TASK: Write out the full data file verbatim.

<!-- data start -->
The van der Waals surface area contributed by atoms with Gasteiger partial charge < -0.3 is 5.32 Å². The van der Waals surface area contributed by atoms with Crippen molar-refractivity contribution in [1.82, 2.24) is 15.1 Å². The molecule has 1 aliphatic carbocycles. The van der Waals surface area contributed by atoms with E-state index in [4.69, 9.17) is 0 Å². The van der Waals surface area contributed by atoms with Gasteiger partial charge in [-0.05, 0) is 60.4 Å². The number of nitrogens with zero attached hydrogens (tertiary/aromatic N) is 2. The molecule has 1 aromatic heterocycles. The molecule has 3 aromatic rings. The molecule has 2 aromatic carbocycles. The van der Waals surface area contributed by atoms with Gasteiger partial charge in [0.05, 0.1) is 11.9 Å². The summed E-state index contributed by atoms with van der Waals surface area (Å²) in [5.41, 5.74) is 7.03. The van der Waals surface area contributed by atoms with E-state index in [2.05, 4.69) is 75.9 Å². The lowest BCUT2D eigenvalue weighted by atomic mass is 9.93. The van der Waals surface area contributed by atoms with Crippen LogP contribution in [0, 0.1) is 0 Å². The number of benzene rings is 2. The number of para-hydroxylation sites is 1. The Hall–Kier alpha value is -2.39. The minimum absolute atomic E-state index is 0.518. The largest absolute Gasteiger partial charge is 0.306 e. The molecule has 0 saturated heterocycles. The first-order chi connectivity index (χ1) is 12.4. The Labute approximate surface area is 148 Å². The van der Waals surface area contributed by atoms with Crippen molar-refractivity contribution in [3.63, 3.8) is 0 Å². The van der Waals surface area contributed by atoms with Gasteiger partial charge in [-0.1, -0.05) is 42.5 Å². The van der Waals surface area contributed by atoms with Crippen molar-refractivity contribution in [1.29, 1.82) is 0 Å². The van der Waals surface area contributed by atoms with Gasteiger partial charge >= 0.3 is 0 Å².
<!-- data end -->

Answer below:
The van der Waals surface area contributed by atoms with Gasteiger partial charge < -0.3 is 5.32 Å². The van der Waals surface area contributed by atoms with Crippen molar-refractivity contribution in [1.82, 2.24) is 15.1 Å². The molecule has 1 aliphatic carbocycles. The van der Waals surface area contributed by atoms with E-state index in [4.69, 9.17) is 0 Å². The van der Waals surface area contributed by atoms with Gasteiger partial charge in [-0.05, 0) is 60.4 Å². The number of nitrogens with zero attached hydrogens (tertiary/aromatic N) is 2. The molecule has 1 aromatic heterocycles. The molecule has 3 aromatic rings. The molecule has 2 aromatic carbocycles. The van der Waals surface area contributed by atoms with Gasteiger partial charge in [0.05, 0.1) is 11.9 Å². The summed E-state index contributed by atoms with van der Waals surface area (Å²) in [5.41, 5.74) is 7.03. The van der Waals surface area contributed by atoms with E-state index in [2.05, 4.69) is 75.9 Å². The lowest BCUT2D eigenvalue weighted by atomic mass is 9.93. The van der Waals surface area contributed by atoms with Crippen LogP contribution in [0, 0.1) is 0 Å². The number of benzene rings is 2. The number of para-hydroxylation sites is 1. The Hall–Kier alpha value is -2.39. The minimum absolute atomic E-state index is 0.518. The largest absolute Gasteiger partial charge is 0.306 e. The molecule has 0 saturated heterocycles. The first-order chi connectivity index (χ1) is 12.4. The Labute approximate surface area is 148 Å². The van der Waals surface area contributed by atoms with Crippen molar-refractivity contribution in [3.63, 3.8) is 0 Å². The van der Waals surface area contributed by atoms with Gasteiger partial charge in [-0.1, -0.05) is 42.5 Å². The van der Waals surface area contributed by atoms with Crippen molar-refractivity contribution in [1.29, 1.82) is 0 Å². The van der Waals surface area contributed by atoms with Gasteiger partial charge >= 0.3 is 0 Å².